1/26/2003 Newsletter


  • Court Support Opportunities
  • Same Thing Happened Here
  • Larimer County, CO Wants to Make Everyone a Cop

We have two cases coming up for court dates soon. Please take a little time to help these folks get justice in their cases.

1) Rickey Jones: Mr. Jones is a professional photographer who makes his living taking pictures of people at clubs in downtown Minneapolis. Being downtown frequently, he has on occasion captured on film incidents of police abuse, much to the distress of the cops involved. As a result, four officers have been waging an ongoing campaign of harassment of Rickey, falsely arresting and charging him, stealing and breaking his equipment, removing film from his camera, etc. This upcoming hearing stems from one such false arrest. Rickey is doing the work of the people--he deserves to be supported.
February 13
9:00 a.m.
Hennepin County Government Center
300 S 6th Street in downtown Minneapolis

2) Truth Maze: The legal saga continues as Truth Maze goes back to court to fight the unfair charges brought by cops who are charging him with what they did to him. After being attacked by a plainclothes cop for merely standing at a bus stop, local poet and activist Truth Maze continues to face gross misdemeanor charges.
February 18
8:30 a.m.
Hennepin County Government Center
300 S 6th Street in downtown Minneapolis
Go to the court information desk and ask for the courtroom of William Harris.

Reading the story below reminded us that a similar situation occurred at the Minneapolis Convention Center during the International Chiefs of Police convention. A number of immigrant workers were arrested on alleged immigration violations, two lost their jobs permanently and a number of people of color were told not to come to work during the convention. All so the chief architects of police brutality and repression worldwide could meet "without fear." Now the same thing is being done so football fans can "feel safe." Shameful!

INS Arrests 69 in Super Bowl Sweep

The arrests were the result of a probe that targeted workers in industries operating in and around San Diego's Qualcomm Stadium, who have access to restricted areas.

SAN DIEGO (AP) 1.24.03, 12:05p -- Nearly 70 foreign-born security guards and drivers working at or around the Super Bowl were arrested by immigration agents in a three-month operation designed to ensure the safety of fans, authorities said today. As part of "Operation Game Day," the U.S. Immigration and Naturalization Service arrested 45 security guards and 24 cab drivers. Of those, 34 had prior criminal convictions.

"In the aftermath of 9-11, our priority is to examine areas that pose the highest security threat and take appropriate action," said Adele J. Fasano, director of the INS' San Diego district. "We are fully committed to using all of our investigative resources to ensure the safety of our community."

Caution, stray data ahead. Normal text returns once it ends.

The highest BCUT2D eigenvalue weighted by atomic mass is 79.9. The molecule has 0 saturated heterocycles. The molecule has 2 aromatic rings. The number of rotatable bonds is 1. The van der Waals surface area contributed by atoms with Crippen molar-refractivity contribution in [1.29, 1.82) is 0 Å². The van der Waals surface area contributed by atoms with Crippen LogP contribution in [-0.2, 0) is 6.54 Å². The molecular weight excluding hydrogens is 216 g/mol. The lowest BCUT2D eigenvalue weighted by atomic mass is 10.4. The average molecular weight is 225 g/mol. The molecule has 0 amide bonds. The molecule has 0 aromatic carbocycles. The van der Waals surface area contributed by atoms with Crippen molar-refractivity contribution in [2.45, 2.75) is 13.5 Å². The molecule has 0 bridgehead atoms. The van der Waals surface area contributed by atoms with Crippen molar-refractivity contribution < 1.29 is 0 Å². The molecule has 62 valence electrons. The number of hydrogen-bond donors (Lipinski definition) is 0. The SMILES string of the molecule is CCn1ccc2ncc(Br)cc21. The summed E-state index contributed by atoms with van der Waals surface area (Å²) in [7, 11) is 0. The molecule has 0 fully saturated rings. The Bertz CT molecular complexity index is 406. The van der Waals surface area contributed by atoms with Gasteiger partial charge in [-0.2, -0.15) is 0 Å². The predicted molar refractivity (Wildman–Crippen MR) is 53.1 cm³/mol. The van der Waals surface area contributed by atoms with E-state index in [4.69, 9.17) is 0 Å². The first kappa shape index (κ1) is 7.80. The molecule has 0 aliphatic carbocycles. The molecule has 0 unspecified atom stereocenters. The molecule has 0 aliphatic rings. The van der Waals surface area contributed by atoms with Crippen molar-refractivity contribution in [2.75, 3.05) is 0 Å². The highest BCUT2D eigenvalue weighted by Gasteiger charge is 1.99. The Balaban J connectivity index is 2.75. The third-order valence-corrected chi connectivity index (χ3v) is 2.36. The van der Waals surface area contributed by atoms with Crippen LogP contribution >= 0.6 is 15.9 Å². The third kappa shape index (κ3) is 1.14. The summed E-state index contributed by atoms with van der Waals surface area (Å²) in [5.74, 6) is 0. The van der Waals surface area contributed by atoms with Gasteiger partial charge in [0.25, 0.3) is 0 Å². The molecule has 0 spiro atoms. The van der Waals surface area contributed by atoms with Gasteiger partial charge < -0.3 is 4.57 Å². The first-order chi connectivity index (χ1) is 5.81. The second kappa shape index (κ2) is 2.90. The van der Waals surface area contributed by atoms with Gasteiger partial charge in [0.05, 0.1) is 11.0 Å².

INS agents reviewed 12,000 employment verification forms from 187 security guard companies as well as limousine and shuttle companies. Agents also checked the licenses of more than 3,500 cab drivers in San Diego and Imperial counties.

Those detained on immigration violations face possible deportation to their home countries. Six face criminal prosecution by the U.S. Attorney's office in San Diego.

Efran Alvarez Jacobo and Aaron Fernando Reyes Ortiz, both security guards, and Fernando Aguilar, a cab driver, have pleaded innocent in federal court to immigration violations. Eduardo Fuentes Perez also is being prosecuted, but court records did not indicate his profession.

Most of the security guards arrested are from Latin American countries, while many of the transportation workers are from 25 countries suspected of having terrorist cells, immigration officials said.

John Mansfield, the lawyer for a Nigerian-born British citizen who was picked up in the sweep, filed a lawsuit in federal court Wednesday, alleging that Anthony Ajayi's rights were violated when he was picked up at the private security company where he had been working with a false social security number.

Ajayi, who is married to a U.S. citizen, was in the process of obtaining permanent residency and had a legal work permit that he planned to use once he switched jobs. His lawyer is challenging the INS's plans to deport him without an immigration court hearing.



Larimer workers may soon be armed
County plan called 'violence prevention'
By Coleman Cornelius
Denver Post Northern Colorado Bureau

Monday, January 20, 2003 - FORT COLLINS - Larimer County commissioners are poised to adopt a policy allowing the county's 1,400 employees to carry guns on the job, a prospect that has gun-control advocates up in arms.

Officials said the policy is likely the first of its kind in Colorado.